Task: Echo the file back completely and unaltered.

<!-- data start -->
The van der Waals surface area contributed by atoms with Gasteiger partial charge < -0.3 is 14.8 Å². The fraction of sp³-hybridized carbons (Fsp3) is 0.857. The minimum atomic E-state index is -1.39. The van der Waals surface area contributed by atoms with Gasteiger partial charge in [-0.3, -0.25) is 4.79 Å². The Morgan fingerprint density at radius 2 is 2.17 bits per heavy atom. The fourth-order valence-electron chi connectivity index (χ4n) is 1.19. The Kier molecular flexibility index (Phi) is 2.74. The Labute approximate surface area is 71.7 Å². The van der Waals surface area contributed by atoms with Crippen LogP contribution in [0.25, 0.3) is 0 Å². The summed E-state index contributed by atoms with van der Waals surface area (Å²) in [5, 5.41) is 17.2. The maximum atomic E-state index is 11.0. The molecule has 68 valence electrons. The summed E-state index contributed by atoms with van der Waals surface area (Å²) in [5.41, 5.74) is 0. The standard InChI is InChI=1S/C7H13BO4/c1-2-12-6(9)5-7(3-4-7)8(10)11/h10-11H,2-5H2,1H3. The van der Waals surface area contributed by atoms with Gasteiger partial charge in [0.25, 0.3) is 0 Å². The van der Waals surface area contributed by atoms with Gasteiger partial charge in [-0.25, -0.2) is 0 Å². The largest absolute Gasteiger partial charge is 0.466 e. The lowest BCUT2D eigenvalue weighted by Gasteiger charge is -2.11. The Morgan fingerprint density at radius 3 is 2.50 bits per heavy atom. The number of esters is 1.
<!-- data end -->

The van der Waals surface area contributed by atoms with Gasteiger partial charge < -0.3 is 14.8 Å². The fraction of sp³-hybridized carbons (Fsp3) is 0.857. The minimum atomic E-state index is -1.39. The van der Waals surface area contributed by atoms with Gasteiger partial charge in [-0.3, -0.25) is 4.79 Å². The Morgan fingerprint density at radius 2 is 2.17 bits per heavy atom. The fourth-order valence-electron chi connectivity index (χ4n) is 1.19. The Kier molecular flexibility index (Phi) is 2.74. The Labute approximate surface area is 71.7 Å². The van der Waals surface area contributed by atoms with Crippen LogP contribution in [0.25, 0.3) is 0 Å². The summed E-state index contributed by atoms with van der Waals surface area (Å²) in [5, 5.41) is 17.2. The maximum atomic E-state index is 11.0. The molecule has 68 valence electrons. The summed E-state index contributed by atoms with van der Waals surface area (Å²) in [5.41, 5.74) is 0. The standard InChI is InChI=1S/C7H13BO4/c1-2-12-6(9)5-7(3-4-7)8(10)11/h10-11H,2-5H2,1H3. The van der Waals surface area contributed by atoms with Gasteiger partial charge in [0.25, 0.3) is 0 Å². The van der Waals surface area contributed by atoms with Gasteiger partial charge in [-0.25, -0.2) is 0 Å². The largest absolute Gasteiger partial charge is 0.466 e. The lowest BCUT2D eigenvalue weighted by Gasteiger charge is -2.11. The Morgan fingerprint density at radius 3 is 2.50 bits per heavy atom. The number of esters is 1.